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SIR GEOFFREY THOMAS PHIPPS HORNBY (18...

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Originally appearing in Volume V13, Page 708 of the 1911 Encyclopedia Britannica.
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SIR GEOFFREY THOMAS PHIPPS HORNBY (1825-1895), British admiral of the fleet, son of Admiral Sir Phipps Hornby, the first cousin and brother-in-law of the 13th earl of Derby, by a daughter of Lieut.-General Burgoyne, commonly distinguished as " Saratoga " Burgoyne, was born on the loth of February 1825. At the age of twelve he was sent to sea in the flagship of Sit Robert Stopford, with whom he saw the capture of Acre in November 184o. He afterwards served in the flagship of Rear-Admiral Josceline Percy at the Cape of Good Hope, was flag-lieutenant to his father in the Pacific, and came home as a commander. When the Derby ministry fell in December 1852 young Hornby was promoted to be captain. Early in 18J3 he married, and as the Derby connexion put him out of favour with the Aberdeen ministry, and especially with Sir James Graham, the first lord of the Admiralty, he settled down in Sussex as manager of his father's property. He had no appointment in the navy till 1858, when he was sent out to China to take command of the " Tribune " frigate and convey a body of marines to Vancouver Island, where the dispute with the United States about the island of San Juan was threatening to become very bitter. As senior naval officer there Hornby's moderation, temper and tact did much to smooth over matters, and a temporary arrangement for joint occupation of the island was concluded. He afterwards commanded the " Neptune " in the Mediterranean under Sir William Fanshawe Martin, was flag-captain to Rear-Admiral Dacres in the Channel, was commodore of the squadron on the west coast of Africa, and, being promoted to rear-admiral in January 1869, commanded the training squadron for a couple of years. He then commanded the Channel Fleet, and was for two years a junior lord of the Admiralty. It was early in 1877 that he went out as commanderin-chief in the Mediterraean, where his skill in manoeuvring the fleet, his power as a disciplinarian, and the tact and determination with which he conducted the foreign relations at the time of the Russian advance on Constantinople, won for him the K.C.B. He returned home in r88o with the character of being perhaps the most able commander on the active list of the navy. His later appointments were to the Royal Naval College as president, and afterwards to Portsmouth as commanderin-chief. On hauling down his flag he was appointed G.C.B., and in May 1888 was promoted to be admiral of the fleet. From 1886 he was principal naval aide-de-camp to Queen Victoria, and in that capacity, and as an admiral of the fleet, was appointedon the staff of the German emperor during his visits to England in 1889 and 189o. He died, after a short illness, on the 3rd of March 1895. By his wife, who predeceased him, he left several children, daughters and sons, one of whom, a major in the artillery, won the Victoria Cross in South Africa in 1900. His life was written by his daughter, Mrs Fred. Egerton, (1896). HORNCASTLE, a market-town in the S. Lindsey or Horncastle parliamentary division of Lincolnshire, England, at the foot of a line of low hills called the Wolds, at the confluence of the Bain and Waring streams; the terminus of a branch line of the Great Northern railway, 130 M. N. from London. Pop. of urban district (1901) 4038. The church of St Mary is principally Decorated and Perpendicular, with some Early English remains and an embattled western tower. Queen Elizabeth's grammar school was founded in 1562. Other buildings are an exchange, a court-house and a dispensary founded in 1789. The prosperity of the town is chiefly dependent on agriculture and its well-known horse fairs. Brewing and malting are carried on, and there is some trade in coal and iron. Remains have been found here which may indicate the existence of a Roman village. The manor of Horncastle (Hornecastre) belonged to Queen Edith in Saxon times and was royal demesne in 1o86 and the head of a large soke. In the reign of Stephen it apparently belonged to Alice de Cundi, a partisan of the empress Maud, and passing to the crown on her death it was granted by Henry III. to Gerbald de Escald, from whom it descended to Ralph de Rhodes, who sold it to Walter Mauclerc, bishop of Carlisle in 1230. The see of Carlisle retained it till the reign of Edward VI. when it was granted to Edward, Lord Clinton, but was recovered in the following reign. In 1230 Henry III. directed the men of Horncastle to render a reasonable aid to the bishop, who obtained the right to try felons, hold a court leet and have free warren. An inquisition of 1275 shows that the bishop had then, besides the return of writs, the assize of bread and ale and waifs and strays in the soke. Horncastle was a centre of the Lincolnshire rebellion of 1536. Royalist troops occupied the town in 1643, and were pursued through its streets after the battle fought at Winceby. It was never a municipal or parliamentary borough, but during the middle ages it was frequently the residence of the bishops of Carlisle. Its prosperity has always depended largely on its fairs, the great horse fair described by George Borrow in Romany Rye being granted to the bishop in 1230 for the octave of St Lawrence, together with the fair on the feast of St Barnabas. The three other fairs are apparently of later date. See George Weir, Historical and Descriptive Sketches of the Town and Soke of Horncastle in the County of Lincoln and of Several Places adjacent (London, 1820).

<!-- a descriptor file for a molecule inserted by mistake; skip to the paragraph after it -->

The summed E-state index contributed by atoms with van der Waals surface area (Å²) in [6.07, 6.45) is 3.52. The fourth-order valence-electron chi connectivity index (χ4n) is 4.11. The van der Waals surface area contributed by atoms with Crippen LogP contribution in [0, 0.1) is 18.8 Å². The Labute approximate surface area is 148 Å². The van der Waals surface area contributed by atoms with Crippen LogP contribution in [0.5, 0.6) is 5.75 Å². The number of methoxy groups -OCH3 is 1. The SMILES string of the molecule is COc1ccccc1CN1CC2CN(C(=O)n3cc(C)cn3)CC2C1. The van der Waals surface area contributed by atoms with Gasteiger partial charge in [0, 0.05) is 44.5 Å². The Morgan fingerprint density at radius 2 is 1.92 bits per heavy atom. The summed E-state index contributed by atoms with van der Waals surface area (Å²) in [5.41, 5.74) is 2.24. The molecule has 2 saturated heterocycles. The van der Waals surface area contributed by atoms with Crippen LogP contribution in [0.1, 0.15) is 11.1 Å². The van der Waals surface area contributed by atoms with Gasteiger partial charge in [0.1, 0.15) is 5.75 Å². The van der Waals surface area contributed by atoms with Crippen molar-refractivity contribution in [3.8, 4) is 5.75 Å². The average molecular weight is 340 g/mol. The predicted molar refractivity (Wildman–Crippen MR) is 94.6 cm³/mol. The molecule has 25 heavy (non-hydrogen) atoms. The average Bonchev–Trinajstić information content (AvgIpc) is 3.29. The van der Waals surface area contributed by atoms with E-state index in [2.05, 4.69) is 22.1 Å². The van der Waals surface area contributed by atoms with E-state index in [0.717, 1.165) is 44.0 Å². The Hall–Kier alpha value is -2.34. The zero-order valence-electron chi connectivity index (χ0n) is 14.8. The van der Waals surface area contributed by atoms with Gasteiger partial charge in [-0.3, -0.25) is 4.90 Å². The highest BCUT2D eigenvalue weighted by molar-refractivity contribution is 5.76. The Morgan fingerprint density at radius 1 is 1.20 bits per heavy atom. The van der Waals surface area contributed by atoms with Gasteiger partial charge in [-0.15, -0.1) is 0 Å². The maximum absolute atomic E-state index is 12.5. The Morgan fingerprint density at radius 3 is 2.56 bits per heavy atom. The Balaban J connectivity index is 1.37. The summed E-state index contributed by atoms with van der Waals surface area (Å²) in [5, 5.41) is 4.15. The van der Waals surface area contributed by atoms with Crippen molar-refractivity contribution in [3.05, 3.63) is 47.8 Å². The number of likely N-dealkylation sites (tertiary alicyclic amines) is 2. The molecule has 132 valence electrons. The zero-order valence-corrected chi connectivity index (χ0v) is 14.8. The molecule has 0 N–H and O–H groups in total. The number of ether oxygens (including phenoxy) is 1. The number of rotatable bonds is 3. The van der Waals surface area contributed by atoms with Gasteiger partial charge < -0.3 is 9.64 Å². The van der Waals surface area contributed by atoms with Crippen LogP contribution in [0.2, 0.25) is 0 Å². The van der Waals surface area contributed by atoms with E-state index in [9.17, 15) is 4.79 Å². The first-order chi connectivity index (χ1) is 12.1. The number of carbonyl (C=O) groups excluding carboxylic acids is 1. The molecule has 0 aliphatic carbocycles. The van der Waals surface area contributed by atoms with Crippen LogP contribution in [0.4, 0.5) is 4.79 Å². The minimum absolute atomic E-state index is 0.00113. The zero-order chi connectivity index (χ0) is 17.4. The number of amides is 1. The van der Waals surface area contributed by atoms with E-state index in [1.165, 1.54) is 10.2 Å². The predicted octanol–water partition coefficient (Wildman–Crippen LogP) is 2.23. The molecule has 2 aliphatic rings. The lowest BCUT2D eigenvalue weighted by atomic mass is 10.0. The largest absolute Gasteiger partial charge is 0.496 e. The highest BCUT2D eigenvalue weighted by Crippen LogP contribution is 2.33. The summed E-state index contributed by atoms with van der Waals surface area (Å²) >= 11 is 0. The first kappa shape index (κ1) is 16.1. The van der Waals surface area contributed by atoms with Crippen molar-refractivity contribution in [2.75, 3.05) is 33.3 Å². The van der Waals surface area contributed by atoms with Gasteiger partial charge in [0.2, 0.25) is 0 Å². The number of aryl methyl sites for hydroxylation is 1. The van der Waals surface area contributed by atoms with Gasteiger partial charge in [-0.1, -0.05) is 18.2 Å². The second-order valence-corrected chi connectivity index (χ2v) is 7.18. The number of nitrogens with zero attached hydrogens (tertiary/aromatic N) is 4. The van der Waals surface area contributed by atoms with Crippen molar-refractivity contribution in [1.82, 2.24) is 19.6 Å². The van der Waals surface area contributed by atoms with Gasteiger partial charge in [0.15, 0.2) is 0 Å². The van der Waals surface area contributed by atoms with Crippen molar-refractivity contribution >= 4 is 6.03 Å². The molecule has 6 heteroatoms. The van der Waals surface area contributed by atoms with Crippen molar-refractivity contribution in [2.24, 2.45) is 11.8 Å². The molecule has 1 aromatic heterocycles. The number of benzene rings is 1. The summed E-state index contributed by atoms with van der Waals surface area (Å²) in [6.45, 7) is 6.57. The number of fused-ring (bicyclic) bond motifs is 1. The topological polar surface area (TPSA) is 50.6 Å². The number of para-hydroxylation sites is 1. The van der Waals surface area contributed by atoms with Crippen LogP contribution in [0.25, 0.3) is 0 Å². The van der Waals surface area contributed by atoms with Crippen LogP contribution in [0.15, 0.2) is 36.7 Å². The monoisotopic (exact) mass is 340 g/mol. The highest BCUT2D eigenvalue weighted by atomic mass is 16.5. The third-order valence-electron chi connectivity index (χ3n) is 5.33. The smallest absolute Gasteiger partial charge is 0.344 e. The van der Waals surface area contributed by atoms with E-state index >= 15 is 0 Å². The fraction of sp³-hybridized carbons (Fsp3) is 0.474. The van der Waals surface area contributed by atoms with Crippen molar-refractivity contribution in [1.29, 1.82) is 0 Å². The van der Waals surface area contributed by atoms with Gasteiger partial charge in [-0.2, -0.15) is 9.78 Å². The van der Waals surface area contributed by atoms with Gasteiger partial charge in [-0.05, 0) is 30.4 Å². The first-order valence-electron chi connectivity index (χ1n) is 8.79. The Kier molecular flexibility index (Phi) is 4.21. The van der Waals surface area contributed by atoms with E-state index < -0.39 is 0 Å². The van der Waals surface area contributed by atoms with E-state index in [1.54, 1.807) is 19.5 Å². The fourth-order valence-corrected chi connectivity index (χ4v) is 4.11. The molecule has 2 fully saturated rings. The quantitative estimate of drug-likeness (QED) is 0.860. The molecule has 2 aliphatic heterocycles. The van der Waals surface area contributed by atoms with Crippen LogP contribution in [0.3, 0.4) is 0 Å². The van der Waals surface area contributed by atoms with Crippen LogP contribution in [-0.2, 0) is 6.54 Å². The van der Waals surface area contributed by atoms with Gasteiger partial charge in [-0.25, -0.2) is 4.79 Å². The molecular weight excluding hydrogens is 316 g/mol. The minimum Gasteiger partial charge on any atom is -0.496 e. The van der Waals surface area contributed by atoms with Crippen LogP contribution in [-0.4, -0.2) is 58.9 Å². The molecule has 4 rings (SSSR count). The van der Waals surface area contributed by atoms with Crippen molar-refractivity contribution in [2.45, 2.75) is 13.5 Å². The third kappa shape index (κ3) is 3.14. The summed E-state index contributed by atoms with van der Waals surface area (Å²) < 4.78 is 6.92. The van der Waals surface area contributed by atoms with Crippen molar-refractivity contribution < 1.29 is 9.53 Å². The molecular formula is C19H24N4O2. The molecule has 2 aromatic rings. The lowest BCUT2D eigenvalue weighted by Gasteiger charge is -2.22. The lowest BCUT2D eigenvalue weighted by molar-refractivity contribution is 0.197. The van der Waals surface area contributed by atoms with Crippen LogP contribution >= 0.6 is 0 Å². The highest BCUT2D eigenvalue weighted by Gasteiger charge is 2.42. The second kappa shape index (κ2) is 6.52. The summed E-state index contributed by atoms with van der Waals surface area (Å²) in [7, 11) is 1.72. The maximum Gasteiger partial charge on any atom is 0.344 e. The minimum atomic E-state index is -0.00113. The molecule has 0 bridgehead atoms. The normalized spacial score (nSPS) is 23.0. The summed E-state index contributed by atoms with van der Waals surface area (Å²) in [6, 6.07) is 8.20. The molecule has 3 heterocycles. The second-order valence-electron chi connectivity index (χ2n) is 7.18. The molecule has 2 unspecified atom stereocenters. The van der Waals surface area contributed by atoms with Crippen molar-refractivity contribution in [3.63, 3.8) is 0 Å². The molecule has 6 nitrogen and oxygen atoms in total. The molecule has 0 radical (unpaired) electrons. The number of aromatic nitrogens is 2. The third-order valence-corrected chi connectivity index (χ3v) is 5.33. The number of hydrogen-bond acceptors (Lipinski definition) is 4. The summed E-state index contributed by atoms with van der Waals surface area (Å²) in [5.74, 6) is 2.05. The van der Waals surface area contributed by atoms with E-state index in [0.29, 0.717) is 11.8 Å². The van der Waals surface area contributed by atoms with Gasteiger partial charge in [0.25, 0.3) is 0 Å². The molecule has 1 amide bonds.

End of Article: SIR GEOFFREY THOMAS PHIPPS HORNBY (1825-1895)
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